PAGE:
It seems like the story should end here. But apparently life’s challenges weren’t done with Alex. He lost another uncle to alcoholism this fall. Another person who was like a brother to him.
Renzo explains that was the only time he can remember Alex missing a STARS session, after his uncle passed this year when Alex had to be home helping his grandma with the funeral.
“He’s like the white sheep in the family,” Renzo smiles. “He’s a light among all the darkness going on.”
When asked about their favorite kind of music, not many teenagers would answer classical. Alex loves piano. He plays at his church and stays very involved in that community. Going into his final semester of high school, he plans to attend Colorado Christian University next fall to study music and evangelism. He also wants to study music therapy.
“I want to help on the psychological side of things,” Alex says. “With what I’ve been through, it just makes sense. I’ve always been around people drinking and those people drinking and stealing stuff to buy more. I see other people in school who’ve been through the same things or different things that are hard. I want to help them with that stuff.”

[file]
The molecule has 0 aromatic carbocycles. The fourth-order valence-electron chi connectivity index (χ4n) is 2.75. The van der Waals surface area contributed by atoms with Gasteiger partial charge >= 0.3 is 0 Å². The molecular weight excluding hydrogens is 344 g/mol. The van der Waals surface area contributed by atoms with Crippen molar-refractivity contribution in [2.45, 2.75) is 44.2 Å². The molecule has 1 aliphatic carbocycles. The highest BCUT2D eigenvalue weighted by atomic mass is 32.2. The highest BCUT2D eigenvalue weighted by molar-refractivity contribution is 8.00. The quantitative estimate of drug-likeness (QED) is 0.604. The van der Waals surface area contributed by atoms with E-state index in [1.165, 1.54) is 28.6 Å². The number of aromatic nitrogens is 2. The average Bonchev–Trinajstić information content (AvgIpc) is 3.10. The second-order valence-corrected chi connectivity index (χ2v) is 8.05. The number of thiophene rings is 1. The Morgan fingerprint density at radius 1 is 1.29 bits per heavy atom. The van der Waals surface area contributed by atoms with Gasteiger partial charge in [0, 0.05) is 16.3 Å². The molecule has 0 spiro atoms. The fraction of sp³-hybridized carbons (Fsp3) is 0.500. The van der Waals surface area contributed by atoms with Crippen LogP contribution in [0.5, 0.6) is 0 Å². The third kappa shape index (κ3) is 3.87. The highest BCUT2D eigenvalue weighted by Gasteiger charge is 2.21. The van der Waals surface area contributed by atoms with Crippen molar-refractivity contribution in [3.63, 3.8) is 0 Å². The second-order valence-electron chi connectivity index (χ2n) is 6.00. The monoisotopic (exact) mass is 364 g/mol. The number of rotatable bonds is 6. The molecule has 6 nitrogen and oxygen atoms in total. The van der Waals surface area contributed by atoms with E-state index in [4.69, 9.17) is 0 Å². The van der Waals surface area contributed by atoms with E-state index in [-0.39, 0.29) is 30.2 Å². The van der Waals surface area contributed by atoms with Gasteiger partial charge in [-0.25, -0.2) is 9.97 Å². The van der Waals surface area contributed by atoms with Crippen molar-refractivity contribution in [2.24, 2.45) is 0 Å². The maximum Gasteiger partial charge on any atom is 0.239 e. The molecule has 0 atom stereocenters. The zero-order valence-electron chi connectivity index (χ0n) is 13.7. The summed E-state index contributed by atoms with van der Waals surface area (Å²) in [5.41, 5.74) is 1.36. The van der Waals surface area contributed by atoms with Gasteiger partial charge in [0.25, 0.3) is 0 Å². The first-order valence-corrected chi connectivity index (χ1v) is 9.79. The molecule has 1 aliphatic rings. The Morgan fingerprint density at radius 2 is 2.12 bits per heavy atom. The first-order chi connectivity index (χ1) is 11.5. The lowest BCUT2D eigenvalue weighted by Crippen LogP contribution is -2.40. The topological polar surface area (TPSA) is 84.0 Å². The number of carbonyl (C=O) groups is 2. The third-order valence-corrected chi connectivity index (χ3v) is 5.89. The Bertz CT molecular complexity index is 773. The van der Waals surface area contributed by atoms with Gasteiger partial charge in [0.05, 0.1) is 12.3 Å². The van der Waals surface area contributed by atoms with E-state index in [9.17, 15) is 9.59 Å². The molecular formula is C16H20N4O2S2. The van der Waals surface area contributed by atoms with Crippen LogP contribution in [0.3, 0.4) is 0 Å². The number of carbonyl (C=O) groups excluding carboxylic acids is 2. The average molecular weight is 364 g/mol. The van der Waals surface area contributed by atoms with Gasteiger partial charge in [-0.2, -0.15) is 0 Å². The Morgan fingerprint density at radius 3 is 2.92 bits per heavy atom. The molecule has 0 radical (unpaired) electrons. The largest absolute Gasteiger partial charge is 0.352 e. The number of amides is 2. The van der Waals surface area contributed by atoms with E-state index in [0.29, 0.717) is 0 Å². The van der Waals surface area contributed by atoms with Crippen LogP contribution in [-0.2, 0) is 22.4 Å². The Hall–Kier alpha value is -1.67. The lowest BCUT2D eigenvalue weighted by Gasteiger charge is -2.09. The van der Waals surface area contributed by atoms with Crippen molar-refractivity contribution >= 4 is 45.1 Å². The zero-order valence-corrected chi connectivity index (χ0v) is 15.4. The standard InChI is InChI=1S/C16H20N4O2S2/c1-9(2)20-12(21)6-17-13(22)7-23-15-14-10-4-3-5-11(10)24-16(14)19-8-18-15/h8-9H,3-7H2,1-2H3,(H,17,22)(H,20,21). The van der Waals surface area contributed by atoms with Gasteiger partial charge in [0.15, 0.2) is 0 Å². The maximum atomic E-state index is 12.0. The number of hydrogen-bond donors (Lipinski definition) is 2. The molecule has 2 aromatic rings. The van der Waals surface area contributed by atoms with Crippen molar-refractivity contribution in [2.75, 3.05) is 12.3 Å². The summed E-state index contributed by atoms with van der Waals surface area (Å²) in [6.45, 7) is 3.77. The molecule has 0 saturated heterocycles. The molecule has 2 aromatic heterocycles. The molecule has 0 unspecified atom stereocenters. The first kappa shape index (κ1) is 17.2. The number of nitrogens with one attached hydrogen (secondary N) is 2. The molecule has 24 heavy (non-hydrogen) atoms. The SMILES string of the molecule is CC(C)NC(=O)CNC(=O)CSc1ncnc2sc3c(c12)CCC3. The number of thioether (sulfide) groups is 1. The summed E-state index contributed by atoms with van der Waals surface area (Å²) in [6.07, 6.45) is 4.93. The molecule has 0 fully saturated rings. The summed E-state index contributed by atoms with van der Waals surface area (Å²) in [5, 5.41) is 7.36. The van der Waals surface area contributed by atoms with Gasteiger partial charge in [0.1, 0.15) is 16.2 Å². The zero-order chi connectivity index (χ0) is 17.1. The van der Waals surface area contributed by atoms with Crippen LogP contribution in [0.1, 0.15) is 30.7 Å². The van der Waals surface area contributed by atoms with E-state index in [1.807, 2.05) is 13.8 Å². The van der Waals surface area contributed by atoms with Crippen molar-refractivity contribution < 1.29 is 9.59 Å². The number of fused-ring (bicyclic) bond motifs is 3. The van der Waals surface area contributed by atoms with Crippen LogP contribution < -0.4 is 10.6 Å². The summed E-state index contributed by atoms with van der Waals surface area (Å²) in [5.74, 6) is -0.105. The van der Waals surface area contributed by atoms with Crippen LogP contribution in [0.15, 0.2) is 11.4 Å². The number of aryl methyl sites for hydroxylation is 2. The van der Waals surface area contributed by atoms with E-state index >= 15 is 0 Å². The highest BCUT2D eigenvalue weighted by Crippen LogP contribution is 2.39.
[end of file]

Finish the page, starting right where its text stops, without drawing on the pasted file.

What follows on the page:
Renzo and Jimmy make up one part of the extensive network that helps the wheels turn here at FRIENDS FIRST. Our STARS Program has a unique approach. Peer-to-peer mentoring helps provide more students with mentors than the traditional one-to-one mentoring model, but the process requires relationships to work. FRIENDS FIRST works to find schools who will give time in their busy school day, setting aside a class period in a week to run our programs.